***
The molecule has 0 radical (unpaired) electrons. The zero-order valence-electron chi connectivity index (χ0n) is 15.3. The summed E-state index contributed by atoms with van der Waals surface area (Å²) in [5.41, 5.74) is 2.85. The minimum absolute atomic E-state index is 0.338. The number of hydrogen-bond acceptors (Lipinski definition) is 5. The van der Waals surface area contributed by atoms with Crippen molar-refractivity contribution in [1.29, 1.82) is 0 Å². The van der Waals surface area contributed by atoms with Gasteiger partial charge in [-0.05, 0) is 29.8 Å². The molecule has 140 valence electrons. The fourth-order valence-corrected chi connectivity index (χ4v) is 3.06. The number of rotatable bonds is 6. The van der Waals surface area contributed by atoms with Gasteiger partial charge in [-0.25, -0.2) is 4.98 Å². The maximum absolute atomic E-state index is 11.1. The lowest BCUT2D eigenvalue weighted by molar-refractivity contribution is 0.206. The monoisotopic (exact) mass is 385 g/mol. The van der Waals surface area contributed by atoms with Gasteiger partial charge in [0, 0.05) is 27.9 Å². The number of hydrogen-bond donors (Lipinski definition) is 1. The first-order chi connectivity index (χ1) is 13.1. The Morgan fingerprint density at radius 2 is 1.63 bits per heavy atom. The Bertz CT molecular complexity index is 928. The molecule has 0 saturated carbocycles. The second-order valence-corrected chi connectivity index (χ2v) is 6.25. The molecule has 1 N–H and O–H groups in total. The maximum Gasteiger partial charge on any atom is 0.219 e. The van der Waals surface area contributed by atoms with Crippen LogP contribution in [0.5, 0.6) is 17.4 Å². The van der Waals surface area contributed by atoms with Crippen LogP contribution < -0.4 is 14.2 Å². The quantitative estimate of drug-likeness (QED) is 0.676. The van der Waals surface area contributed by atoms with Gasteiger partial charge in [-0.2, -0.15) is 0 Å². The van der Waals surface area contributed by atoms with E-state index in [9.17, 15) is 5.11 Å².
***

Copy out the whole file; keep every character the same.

The molecule has 0 radical (unpaired) electrons. The zero-order valence-electron chi connectivity index (χ0n) is 15.3. The summed E-state index contributed by atoms with van der Waals surface area (Å²) in [5.41, 5.74) is 2.85. The minimum absolute atomic E-state index is 0.338. The number of hydrogen-bond acceptors (Lipinski definition) is 5. The van der Waals surface area contributed by atoms with Crippen molar-refractivity contribution in [1.29, 1.82) is 0 Å². The van der Waals surface area contributed by atoms with Gasteiger partial charge in [-0.05, 0) is 29.8 Å². The molecule has 140 valence electrons. The fourth-order valence-corrected chi connectivity index (χ4v) is 3.06. The number of rotatable bonds is 6. The van der Waals surface area contributed by atoms with Gasteiger partial charge in [-0.25, -0.2) is 4.98 Å². The maximum absolute atomic E-state index is 11.1. The lowest BCUT2D eigenvalue weighted by molar-refractivity contribution is 0.206. The monoisotopic (exact) mass is 385 g/mol. The van der Waals surface area contributed by atoms with Gasteiger partial charge in [0, 0.05) is 27.9 Å². The number of hydrogen-bond donors (Lipinski definition) is 1. The first-order chi connectivity index (χ1) is 13.1. The Morgan fingerprint density at radius 2 is 1.63 bits per heavy atom. The Bertz CT molecular complexity index is 928. The molecule has 0 saturated carbocycles. The second-order valence-corrected chi connectivity index (χ2v) is 6.25. The molecule has 1 N–H and O–H groups in total. The maximum Gasteiger partial charge on any atom is 0.219 e. The van der Waals surface area contributed by atoms with Crippen LogP contribution in [0.5, 0.6) is 17.4 Å². The van der Waals surface area contributed by atoms with Crippen LogP contribution < -0.4 is 14.2 Å². The quantitative estimate of drug-likeness (QED) is 0.676. The van der Waals surface area contributed by atoms with Gasteiger partial charge in [-0.2, -0.15) is 0 Å². The van der Waals surface area contributed by atoms with E-state index in [9.17, 15) is 5.11 Å².